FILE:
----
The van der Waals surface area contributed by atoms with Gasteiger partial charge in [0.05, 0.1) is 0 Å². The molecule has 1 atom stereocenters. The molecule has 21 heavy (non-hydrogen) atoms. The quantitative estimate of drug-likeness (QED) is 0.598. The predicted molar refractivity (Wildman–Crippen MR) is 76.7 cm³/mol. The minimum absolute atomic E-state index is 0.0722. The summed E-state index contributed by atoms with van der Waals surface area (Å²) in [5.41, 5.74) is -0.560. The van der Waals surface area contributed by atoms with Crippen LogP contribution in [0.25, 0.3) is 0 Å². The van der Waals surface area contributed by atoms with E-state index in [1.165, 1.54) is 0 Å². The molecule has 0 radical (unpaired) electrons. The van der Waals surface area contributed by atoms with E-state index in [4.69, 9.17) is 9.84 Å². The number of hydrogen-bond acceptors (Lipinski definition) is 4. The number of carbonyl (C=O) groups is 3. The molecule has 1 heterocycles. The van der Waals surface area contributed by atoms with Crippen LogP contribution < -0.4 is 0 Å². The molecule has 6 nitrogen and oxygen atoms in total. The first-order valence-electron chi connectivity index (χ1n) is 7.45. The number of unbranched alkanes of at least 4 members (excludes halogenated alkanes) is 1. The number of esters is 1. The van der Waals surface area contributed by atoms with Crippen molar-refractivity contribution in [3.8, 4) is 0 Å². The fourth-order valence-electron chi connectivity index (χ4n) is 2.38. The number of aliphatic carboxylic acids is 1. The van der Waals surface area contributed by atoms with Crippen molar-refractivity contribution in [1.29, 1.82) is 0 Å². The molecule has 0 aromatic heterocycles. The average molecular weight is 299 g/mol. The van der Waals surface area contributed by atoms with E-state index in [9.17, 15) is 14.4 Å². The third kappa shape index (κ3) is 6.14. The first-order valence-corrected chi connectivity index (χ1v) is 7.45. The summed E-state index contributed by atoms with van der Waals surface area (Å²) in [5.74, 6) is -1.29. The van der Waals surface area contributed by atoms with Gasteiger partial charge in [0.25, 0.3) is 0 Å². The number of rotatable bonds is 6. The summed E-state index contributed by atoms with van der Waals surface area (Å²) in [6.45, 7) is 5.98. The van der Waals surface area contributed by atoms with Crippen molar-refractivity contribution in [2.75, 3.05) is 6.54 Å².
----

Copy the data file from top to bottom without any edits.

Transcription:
The van der Waals surface area contributed by atoms with Gasteiger partial charge in [0.05, 0.1) is 0 Å². The molecule has 1 atom stereocenters. The molecule has 21 heavy (non-hydrogen) atoms. The quantitative estimate of drug-likeness (QED) is 0.598. The predicted molar refractivity (Wildman–Crippen MR) is 76.7 cm³/mol. The minimum absolute atomic E-state index is 0.0722. The summed E-state index contributed by atoms with van der Waals surface area (Å²) in [5.41, 5.74) is -0.560. The van der Waals surface area contributed by atoms with Crippen LogP contribution in [0.25, 0.3) is 0 Å². The van der Waals surface area contributed by atoms with E-state index in [1.165, 1.54) is 0 Å². The molecule has 0 radical (unpaired) electrons. The van der Waals surface area contributed by atoms with E-state index in [4.69, 9.17) is 9.84 Å². The number of hydrogen-bond acceptors (Lipinski definition) is 4. The number of carbonyl (C=O) groups is 3. The molecule has 1 heterocycles. The van der Waals surface area contributed by atoms with Crippen LogP contribution < -0.4 is 0 Å². The molecule has 6 nitrogen and oxygen atoms in total. The first-order valence-electron chi connectivity index (χ1n) is 7.45. The number of unbranched alkanes of at least 4 members (excludes halogenated alkanes) is 1. The number of esters is 1. The van der Waals surface area contributed by atoms with Crippen molar-refractivity contribution in [3.8, 4) is 0 Å². The fourth-order valence-electron chi connectivity index (χ4n) is 2.38. The number of aliphatic carboxylic acids is 1. The van der Waals surface area contributed by atoms with Crippen molar-refractivity contribution in [1.29, 1.82) is 0 Å². The molecule has 0 aromatic heterocycles. The average molecular weight is 299 g/mol. The van der Waals surface area contributed by atoms with E-state index in [9.17, 15) is 14.4 Å². The third kappa shape index (κ3) is 6.14. The first-order valence-corrected chi connectivity index (χ1v) is 7.45. The summed E-state index contributed by atoms with van der Waals surface area (Å²) in [5.74, 6) is -1.29. The van der Waals surface area contributed by atoms with Gasteiger partial charge in [0.25, 0.3) is 0 Å². The number of rotatable bonds is 6. The summed E-state index contributed by atoms with van der Waals surface area (Å²) in [6.45, 7) is 5.98. The van der Waals surface area contributed by atoms with Crippen molar-refractivity contribution in [2.75, 3.05) is 6.54 Å².